“EPA is attempting an unconstitutional trifecta: usurping the prerogatives of the State, Congress and the Federal Courts, all at once. Burning the Constitution should not become part of our national energy policy.” Harvard Constitutional Law Professor, Lawrence Tribe.
Professor Tribe, a liberal scholar of constitutional law, and author of American Constitutional Law (1978), has argued before the Supreme Court 36 times. He testified last week before the House Energy and Commerce panel subcommittee on Energy and Power, that the “EPA possesses only the authority granted to it by Congress. The EPA’s Clean Power Plan is “unconstitutional and outside the agency’s authority. The EPA lacks ‘implied’ or ‘inherent’ powers.”
According to professor Tribe and numerous other legal and energy experts, the EPA’s attempt to exercise lawmaking powers “raises serious questions under the separation of powers…because EPA is attempting to exercise lawmaking power that belongs to Congress and judicial power that belongs to the federal courts.”
Tribe was previously retained to write a legal brief for Peabody Energy, the nation’s largest coal producer in a suit against EPA climate rules, in which he argued that Obama’s “misuse of the Clean Air Act” to implement regulations was “unconstitutional.” Requiring states to cut carbon emissions by switching from fossil fuels to renewable resources was, in Tribe’s legal opinion, an exercise in “asserting executive power far beyond its lawful authority.”
In an article for the Wall Street Journal, professor Tribe also asserted that the EPA was acting unconstitutionally. “Like every administrative agency, the EPA is constitutionally forbidden to exercise powers Congress never delegated to it. The brute fact is that the Obama Administration failed to get climate legislation through Congress,” and still the “EPA is acting as though it has the legislative authority anyway to reengineer the nation’s electric generating system and power grid.”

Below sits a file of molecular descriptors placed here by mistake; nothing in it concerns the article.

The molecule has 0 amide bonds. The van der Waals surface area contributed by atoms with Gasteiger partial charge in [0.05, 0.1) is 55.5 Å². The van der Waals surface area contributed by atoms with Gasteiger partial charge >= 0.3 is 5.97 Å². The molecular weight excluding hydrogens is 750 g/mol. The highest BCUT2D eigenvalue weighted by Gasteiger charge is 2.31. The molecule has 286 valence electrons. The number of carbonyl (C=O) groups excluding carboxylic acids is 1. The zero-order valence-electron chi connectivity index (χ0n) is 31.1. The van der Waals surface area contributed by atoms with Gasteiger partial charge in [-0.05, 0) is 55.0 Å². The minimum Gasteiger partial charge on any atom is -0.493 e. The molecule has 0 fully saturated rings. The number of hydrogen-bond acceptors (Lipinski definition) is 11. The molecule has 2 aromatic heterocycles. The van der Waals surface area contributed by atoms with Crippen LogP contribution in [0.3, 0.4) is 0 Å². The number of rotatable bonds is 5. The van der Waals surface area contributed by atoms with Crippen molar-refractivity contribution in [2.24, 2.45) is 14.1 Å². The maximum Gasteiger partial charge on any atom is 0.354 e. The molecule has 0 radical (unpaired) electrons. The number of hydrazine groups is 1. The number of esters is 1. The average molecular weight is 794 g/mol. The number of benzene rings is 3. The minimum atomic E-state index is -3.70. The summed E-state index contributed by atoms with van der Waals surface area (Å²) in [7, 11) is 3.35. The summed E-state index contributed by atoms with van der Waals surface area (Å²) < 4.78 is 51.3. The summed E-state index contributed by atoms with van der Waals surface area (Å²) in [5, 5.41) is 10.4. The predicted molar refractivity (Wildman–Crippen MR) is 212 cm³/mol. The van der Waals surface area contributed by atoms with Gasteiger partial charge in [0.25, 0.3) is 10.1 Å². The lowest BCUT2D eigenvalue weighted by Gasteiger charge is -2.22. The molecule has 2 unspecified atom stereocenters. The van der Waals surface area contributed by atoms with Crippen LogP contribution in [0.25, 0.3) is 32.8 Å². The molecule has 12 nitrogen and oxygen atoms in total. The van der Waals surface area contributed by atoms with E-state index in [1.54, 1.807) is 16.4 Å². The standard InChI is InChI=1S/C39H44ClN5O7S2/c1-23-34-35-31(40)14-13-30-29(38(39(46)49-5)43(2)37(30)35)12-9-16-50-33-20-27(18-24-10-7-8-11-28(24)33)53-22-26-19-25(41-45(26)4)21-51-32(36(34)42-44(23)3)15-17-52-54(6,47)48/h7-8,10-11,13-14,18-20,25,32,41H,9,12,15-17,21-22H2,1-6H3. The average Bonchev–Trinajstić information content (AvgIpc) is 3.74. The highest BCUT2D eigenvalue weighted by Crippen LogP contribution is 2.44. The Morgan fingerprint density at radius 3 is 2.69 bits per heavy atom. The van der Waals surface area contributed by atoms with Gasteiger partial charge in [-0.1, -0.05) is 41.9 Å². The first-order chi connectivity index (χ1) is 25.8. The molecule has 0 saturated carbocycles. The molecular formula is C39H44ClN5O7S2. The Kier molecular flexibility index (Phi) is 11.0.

According to Tribe, in order to “justify the Clean Power Plan, the EPA has brazenly rewritten the history of an obscure section of the 1970 Clean Air Act, Section III. “ In reality, this part of the law expressly says that it may not be used to regulate power plants where, as is the case in this situation, those plants are already being regulated as Congress contemplated under another part of the law, Section 112, involving hazardous pollutants.”
Last spring, the Supreme Court read the statute in precisely that way in Utility Air Regulatory Group v. EPA. The EPA acknowledges that the Clean Air Act “appears by its terms to preclude” its proposal. That is an understatement. And the problem can’t be dismissed as a quirk in the statute. The language at issue has been a feature of the Clean Air Act for decades. That’s why, in 2008 (New Jersey v. EPA), the D.C. Circuit struck down a far less ambitious EPA rule under exactly the same statutory constraint involved here. Today the agency is again circumventing the checks Congress deliberately built into the Clean Air Act and distorting it to justify a wide-ranging carbon rule in a way Congress never intended or authorized.
Frustration with congressional inaction cannot justify throwing the Constitution overboard to rescue this lawless EPA proposal—especially when the EPA itself, through Senate testimony by its administrator, Gina McCarthy, has touted its proposal as “an investment opportunity” that isn’t really “about pollution control” at all.
An investment opportunity is government doublespeak for wasting taxpayer money to buy votes, push an agenda, and reward friends and donors.